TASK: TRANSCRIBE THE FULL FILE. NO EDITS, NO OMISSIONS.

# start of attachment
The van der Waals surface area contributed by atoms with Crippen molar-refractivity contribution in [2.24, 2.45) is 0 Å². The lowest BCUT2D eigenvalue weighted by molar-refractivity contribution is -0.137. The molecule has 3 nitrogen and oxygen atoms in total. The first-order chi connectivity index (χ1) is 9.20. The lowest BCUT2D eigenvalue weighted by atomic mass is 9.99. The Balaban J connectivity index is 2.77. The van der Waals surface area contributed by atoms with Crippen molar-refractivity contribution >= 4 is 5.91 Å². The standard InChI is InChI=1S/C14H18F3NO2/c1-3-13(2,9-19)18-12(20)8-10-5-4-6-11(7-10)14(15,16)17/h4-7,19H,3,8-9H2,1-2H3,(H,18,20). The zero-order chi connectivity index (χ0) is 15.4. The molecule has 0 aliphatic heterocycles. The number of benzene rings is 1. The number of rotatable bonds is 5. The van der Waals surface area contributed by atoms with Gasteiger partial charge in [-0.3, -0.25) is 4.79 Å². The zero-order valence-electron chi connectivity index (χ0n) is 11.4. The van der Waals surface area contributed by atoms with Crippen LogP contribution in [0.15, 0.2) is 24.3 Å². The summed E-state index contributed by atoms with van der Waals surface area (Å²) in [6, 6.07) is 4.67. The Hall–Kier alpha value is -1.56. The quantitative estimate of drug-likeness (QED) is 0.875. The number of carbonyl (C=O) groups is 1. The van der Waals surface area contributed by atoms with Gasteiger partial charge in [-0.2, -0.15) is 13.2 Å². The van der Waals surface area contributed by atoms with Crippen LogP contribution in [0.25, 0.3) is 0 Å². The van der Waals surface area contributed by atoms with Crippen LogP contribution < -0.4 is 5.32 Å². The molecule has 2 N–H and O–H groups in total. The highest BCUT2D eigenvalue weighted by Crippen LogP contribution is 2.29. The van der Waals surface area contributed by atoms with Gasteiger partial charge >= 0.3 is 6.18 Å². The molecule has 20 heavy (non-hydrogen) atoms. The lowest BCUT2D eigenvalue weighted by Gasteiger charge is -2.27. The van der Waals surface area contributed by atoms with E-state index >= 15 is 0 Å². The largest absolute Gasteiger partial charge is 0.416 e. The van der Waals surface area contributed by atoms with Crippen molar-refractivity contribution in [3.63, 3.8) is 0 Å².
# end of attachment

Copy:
The van der Waals surface area contributed by atoms with Crippen molar-refractivity contribution in [2.24, 2.45) is 0 Å². The lowest BCUT2D eigenvalue weighted by molar-refractivity contribution is -0.137. The molecule has 3 nitrogen and oxygen atoms in total. The first-order chi connectivity index (χ1) is 9.20. The lowest BCUT2D eigenvalue weighted by atomic mass is 9.99. The Balaban J connectivity index is 2.77. The van der Waals surface area contributed by atoms with Crippen molar-refractivity contribution >= 4 is 5.91 Å². The standard InChI is InChI=1S/C14H18F3NO2/c1-3-13(2,9-19)18-12(20)8-10-5-4-6-11(7-10)14(15,16)17/h4-7,19H,3,8-9H2,1-2H3,(H,18,20). The zero-order chi connectivity index (χ0) is 15.4. The molecule has 0 aliphatic heterocycles. The number of benzene rings is 1. The number of rotatable bonds is 5. The van der Waals surface area contributed by atoms with Gasteiger partial charge in [-0.3, -0.25) is 4.79 Å². The zero-order valence-electron chi connectivity index (χ0n) is 11.4. The van der Waals surface area contributed by atoms with Crippen LogP contribution in [0.15, 0.2) is 24.3 Å². The summed E-state index contributed by atoms with van der Waals surface area (Å²) in [6, 6.07) is 4.67. The Hall–Kier alpha value is -1.56. The quantitative estimate of drug-likeness (QED) is 0.875. The number of carbonyl (C=O) groups is 1. The van der Waals surface area contributed by atoms with Gasteiger partial charge in [-0.2, -0.15) is 13.2 Å². The van der Waals surface area contributed by atoms with Crippen LogP contribution in [0.25, 0.3) is 0 Å². The van der Waals surface area contributed by atoms with Crippen LogP contribution < -0.4 is 5.32 Å². The molecule has 2 N–H and O–H groups in total. The highest BCUT2D eigenvalue weighted by Crippen LogP contribution is 2.29. The van der Waals surface area contributed by atoms with Gasteiger partial charge >= 0.3 is 6.18 Å². The molecule has 20 heavy (non-hydrogen) atoms. The lowest BCUT2D eigenvalue weighted by Gasteiger charge is -2.27. The van der Waals surface area contributed by atoms with E-state index >= 15 is 0 Å². The largest absolute Gasteiger partial charge is 0.416 e. The van der Waals surface area contributed by atoms with Crippen molar-refractivity contribution in [3.63, 3.8) is 0 Å².